Week 1 #TTWIB & #ReadNobels: My book pick (hint: Latin author alert!)

Week 1 (April 1-9) : Sign up post - let's begin our journey!

What immediately comes to mind when you hear "Nobel Prize winner for literature?" Why?

When I first hear "Nobel" I immediately think "intimidating" because I associate it with lofty, noble and highbrow ... and thus hard to read, or worse, yawn-worthy. But my attitude towards Nobel winners has definitely changed over the years.

I've been reading Nobels, albeit very slowly, since 2007. I didn't really set out intentionally to read Nobel prize winning literature but I remember reading (and loving) Gabriel Garcia Marquez's 100 Years of Solitude and naturally tried to find out more about him. In the course of doing so, I  became quite intrigued by the many names in the list of winners - some I was familiar with, others that I had never heard of.

The winners come from all around the world and since the prize is awarded to a person for their body of work, as opposed to a single work, the list of potential books to read is immense. Some of my favourite books are listed in this post.

By Jose Lara
Flickr: Gabriel Garcia Marquez
(on malvenko.net: [1]), CC BY-SA 2.0, 
Which book did you choose? Who is the author / when did they win the Nobel Prize / nationality? 


Why did you pick this particular book? What other authors / books did you also consider for this challenge?

I was having such a hard time deciding which author and book to read. If you follow me on Instagram (@guiltlessreader), you probably saw me hemming and hawing between two Alice Munro titles -- View from Castle Rock or Too Much Happiness. Alice Munro, a Canadian author, won the Nobel in 2013. I have read both books mentioned but have left them unreviewed. I attempted to reread earlier this year View from Castle Rock but never got beyond the first short story; since I couldn't build up my momentum, I just gave up. Too Much Happiness also deserves a reread but I remember how sad the stories were and honestly, I don't think I can handle them right now.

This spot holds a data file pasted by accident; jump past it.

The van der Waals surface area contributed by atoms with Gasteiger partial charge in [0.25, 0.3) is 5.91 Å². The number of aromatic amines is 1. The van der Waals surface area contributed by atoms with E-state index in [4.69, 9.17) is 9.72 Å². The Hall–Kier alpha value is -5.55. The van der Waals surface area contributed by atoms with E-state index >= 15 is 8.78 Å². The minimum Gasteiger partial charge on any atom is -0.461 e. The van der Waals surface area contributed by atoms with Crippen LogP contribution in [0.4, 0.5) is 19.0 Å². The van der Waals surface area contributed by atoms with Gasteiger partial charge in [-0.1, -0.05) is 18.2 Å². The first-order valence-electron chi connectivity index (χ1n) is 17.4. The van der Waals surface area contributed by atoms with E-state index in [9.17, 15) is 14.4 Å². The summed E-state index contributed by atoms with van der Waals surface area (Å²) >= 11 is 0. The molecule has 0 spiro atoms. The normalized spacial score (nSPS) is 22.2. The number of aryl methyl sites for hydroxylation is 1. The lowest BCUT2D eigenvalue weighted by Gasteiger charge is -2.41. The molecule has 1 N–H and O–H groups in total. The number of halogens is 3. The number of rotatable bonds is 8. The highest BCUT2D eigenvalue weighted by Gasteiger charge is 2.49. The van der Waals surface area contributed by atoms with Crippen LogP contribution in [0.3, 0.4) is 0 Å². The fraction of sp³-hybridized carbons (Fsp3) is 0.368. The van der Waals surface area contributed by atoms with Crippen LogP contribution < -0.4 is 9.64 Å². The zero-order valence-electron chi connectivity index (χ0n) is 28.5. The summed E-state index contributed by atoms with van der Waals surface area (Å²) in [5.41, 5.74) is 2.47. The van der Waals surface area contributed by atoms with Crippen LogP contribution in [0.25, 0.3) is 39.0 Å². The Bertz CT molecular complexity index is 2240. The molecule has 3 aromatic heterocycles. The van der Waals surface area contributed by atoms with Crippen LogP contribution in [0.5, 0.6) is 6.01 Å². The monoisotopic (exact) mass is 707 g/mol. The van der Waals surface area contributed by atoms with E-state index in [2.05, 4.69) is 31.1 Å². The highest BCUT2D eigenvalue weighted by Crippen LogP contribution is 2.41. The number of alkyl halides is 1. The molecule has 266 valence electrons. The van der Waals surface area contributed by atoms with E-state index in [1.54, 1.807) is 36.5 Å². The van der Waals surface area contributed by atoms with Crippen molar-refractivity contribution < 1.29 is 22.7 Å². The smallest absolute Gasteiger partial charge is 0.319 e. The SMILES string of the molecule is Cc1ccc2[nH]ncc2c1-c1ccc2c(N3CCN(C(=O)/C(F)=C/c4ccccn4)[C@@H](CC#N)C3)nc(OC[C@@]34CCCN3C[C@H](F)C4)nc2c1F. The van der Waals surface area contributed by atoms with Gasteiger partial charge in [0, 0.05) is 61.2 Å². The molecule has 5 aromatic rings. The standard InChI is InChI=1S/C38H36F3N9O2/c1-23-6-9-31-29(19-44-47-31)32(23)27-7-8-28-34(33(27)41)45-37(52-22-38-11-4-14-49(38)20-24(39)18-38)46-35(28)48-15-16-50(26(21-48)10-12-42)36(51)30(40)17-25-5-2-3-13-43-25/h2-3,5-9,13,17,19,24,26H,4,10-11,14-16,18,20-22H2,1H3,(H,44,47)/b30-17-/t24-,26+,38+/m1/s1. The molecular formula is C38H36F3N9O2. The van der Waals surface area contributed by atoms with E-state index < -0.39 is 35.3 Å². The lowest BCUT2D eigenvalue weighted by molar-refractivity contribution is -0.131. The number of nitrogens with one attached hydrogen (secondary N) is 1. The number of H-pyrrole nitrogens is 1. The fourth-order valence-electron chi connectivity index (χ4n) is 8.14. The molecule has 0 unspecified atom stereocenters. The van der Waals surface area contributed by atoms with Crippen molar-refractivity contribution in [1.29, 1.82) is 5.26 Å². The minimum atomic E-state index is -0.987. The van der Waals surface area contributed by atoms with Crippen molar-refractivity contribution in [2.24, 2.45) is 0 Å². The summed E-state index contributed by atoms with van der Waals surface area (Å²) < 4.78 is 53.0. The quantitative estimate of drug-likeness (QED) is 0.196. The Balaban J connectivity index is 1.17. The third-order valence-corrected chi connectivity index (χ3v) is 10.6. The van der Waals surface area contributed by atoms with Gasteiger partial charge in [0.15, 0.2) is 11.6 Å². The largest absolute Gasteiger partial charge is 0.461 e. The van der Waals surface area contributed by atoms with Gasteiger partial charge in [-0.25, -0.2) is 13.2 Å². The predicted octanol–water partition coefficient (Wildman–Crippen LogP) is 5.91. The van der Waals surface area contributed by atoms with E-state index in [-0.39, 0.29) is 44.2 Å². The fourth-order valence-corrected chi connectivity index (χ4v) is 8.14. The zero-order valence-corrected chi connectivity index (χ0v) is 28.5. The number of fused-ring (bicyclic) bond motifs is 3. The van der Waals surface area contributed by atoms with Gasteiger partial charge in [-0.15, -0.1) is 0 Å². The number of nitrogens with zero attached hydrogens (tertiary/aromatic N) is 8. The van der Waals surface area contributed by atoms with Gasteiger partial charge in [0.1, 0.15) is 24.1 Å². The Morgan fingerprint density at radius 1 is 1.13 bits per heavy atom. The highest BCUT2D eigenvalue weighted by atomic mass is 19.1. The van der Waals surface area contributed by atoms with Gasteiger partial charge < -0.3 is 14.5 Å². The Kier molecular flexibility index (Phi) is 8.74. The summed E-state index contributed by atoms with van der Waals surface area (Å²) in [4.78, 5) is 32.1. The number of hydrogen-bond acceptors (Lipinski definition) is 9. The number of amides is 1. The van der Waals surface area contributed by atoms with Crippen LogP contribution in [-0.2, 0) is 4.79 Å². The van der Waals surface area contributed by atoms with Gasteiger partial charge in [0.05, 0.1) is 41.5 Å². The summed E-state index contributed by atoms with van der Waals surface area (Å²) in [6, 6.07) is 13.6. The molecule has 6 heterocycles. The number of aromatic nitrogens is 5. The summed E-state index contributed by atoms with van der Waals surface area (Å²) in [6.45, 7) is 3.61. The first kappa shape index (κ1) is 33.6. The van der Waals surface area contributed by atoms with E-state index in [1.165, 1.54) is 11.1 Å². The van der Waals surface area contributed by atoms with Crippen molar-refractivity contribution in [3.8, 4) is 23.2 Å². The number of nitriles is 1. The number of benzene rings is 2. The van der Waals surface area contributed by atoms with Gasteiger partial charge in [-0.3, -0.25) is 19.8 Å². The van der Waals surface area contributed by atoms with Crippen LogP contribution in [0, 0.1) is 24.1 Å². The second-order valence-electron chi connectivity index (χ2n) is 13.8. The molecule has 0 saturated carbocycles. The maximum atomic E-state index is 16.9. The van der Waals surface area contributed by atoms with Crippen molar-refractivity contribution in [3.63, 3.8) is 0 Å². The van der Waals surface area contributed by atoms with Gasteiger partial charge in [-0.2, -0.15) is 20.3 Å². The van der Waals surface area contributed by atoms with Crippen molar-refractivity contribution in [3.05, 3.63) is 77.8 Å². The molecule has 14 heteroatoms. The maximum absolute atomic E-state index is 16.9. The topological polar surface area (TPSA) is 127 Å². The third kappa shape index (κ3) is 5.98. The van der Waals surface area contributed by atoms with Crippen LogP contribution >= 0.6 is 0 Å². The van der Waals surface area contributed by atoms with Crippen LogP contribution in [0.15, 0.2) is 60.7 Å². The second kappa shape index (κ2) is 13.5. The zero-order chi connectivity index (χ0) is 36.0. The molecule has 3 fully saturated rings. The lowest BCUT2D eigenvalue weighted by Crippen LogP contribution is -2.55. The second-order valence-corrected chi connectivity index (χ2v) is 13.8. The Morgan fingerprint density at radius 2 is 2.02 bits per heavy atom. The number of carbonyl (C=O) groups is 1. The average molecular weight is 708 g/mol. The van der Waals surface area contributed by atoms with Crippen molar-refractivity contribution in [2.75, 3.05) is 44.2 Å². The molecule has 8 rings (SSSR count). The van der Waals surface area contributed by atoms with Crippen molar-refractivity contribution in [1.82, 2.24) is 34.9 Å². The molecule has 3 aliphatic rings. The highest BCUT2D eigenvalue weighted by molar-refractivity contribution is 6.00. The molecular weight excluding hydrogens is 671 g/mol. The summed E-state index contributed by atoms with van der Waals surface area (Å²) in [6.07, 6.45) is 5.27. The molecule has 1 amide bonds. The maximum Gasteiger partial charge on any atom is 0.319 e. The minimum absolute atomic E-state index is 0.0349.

Anyway, in true mood reader form, I decided I needed my yearly dose of my old-time-favourite Gabriel Garcia Marquez. I can't help but be excited by even the mere prospect of reading his books! I kind of hear a collective groan amongst you -- yes, I know I am sooo predictable.

I decided to go for:
About Love in the Time of Cholera by Gabriel Garcia Marquez*: In their youth, Florentino Ariza and Fermina Daza fall passionately in love. When Fermina eventually chooses to marry a wealthy, well-born doctor, Florentino is devastated, but he is a romantic. As he rises in his business career he whiles away the years in 622 affairs--yet he reserves his heart for Fermina. Her husband dies at last, and Florentino purposefully attends the funeral. Fifty years, nine months, and four days after he first declared his love for Fermina, he will do so again.
I'm soo ready for this love story! I read this many years ago and never reviewed it (do you see a pattern here?)

Garcia Marquez won the Nobel Prize in Literature in 1982 "for his novels and short stories, in which the fantastic and the realistic are combined in a richly composed world of imagination, reflecting a continent's life and conflicts." I've made him my gold standard for the genre magical realism.

Where does this story take place?
This story is set in Márquez's homeland of Colombia, a Latin American country.

Instagram challenge: A photo of you and your chosen Nobel

The weather is gorgeous and while putting around outside with the last vestiges of winter still here and there, I snapped a photo of Love in the Time of Cholera. Where am I? Obviously I am sitting in the lawn chair, trying to make photo all artsy fartsy.

Want to join in? All it takes is one Nobel for the entire month of April!
Check out the Sign up post for details and lots of resources.

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© guiltless readingMaira Gall